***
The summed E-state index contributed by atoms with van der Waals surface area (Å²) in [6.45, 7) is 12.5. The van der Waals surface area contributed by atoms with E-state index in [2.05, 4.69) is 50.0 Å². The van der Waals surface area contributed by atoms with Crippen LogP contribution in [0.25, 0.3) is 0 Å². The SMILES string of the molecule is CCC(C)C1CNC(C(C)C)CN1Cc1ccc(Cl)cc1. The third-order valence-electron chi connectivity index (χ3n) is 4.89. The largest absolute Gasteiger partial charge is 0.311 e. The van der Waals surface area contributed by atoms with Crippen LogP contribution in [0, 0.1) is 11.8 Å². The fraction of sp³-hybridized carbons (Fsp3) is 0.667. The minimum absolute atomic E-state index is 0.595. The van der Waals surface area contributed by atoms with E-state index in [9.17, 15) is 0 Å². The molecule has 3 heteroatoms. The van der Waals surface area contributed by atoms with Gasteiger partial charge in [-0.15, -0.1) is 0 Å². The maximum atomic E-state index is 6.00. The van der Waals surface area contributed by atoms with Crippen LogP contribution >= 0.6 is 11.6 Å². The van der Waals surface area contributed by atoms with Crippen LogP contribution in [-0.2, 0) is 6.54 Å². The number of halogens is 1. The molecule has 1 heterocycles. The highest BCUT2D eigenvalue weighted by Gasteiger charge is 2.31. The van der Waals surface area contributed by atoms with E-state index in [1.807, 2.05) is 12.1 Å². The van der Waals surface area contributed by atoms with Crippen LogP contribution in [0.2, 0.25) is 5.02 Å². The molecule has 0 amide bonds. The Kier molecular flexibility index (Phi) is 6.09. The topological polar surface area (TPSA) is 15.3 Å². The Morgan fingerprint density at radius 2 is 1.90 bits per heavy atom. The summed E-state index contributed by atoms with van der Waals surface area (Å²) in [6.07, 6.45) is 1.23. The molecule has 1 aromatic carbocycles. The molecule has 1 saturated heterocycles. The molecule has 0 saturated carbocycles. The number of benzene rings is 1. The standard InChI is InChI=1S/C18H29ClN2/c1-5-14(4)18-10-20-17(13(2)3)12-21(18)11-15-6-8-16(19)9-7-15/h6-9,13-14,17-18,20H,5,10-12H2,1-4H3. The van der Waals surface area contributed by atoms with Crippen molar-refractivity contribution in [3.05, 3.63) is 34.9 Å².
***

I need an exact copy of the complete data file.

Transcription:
The summed E-state index contributed by atoms with van der Waals surface area (Å²) in [6.45, 7) is 12.5. The van der Waals surface area contributed by atoms with E-state index in [2.05, 4.69) is 50.0 Å². The van der Waals surface area contributed by atoms with Crippen LogP contribution in [0.25, 0.3) is 0 Å². The SMILES string of the molecule is CCC(C)C1CNC(C(C)C)CN1Cc1ccc(Cl)cc1. The third-order valence-electron chi connectivity index (χ3n) is 4.89. The largest absolute Gasteiger partial charge is 0.311 e. The van der Waals surface area contributed by atoms with Crippen LogP contribution in [0, 0.1) is 11.8 Å². The fraction of sp³-hybridized carbons (Fsp3) is 0.667. The minimum absolute atomic E-state index is 0.595. The van der Waals surface area contributed by atoms with E-state index in [9.17, 15) is 0 Å². The molecule has 3 heteroatoms. The van der Waals surface area contributed by atoms with Gasteiger partial charge in [-0.15, -0.1) is 0 Å². The maximum atomic E-state index is 6.00. The van der Waals surface area contributed by atoms with Crippen LogP contribution >= 0.6 is 11.6 Å². The van der Waals surface area contributed by atoms with Crippen LogP contribution in [-0.2, 0) is 6.54 Å². The number of halogens is 1. The molecule has 1 heterocycles. The highest BCUT2D eigenvalue weighted by Gasteiger charge is 2.31. The van der Waals surface area contributed by atoms with E-state index in [1.807, 2.05) is 12.1 Å². The van der Waals surface area contributed by atoms with Crippen LogP contribution in [0.2, 0.25) is 5.02 Å². The molecule has 0 amide bonds. The Kier molecular flexibility index (Phi) is 6.09. The topological polar surface area (TPSA) is 15.3 Å². The Morgan fingerprint density at radius 2 is 1.90 bits per heavy atom. The summed E-state index contributed by atoms with van der Waals surface area (Å²) in [6.07, 6.45) is 1.23. The molecule has 1 aromatic carbocycles. The molecule has 1 saturated heterocycles. The molecule has 0 saturated carbocycles. The number of benzene rings is 1. The standard InChI is InChI=1S/C18H29ClN2/c1-5-14(4)18-10-20-17(13(2)3)12-21(18)11-15-6-8-16(19)9-7-15/h6-9,13-14,17-18,20H,5,10-12H2,1-4H3. The van der Waals surface area contributed by atoms with Crippen molar-refractivity contribution in [3.05, 3.63) is 34.9 Å².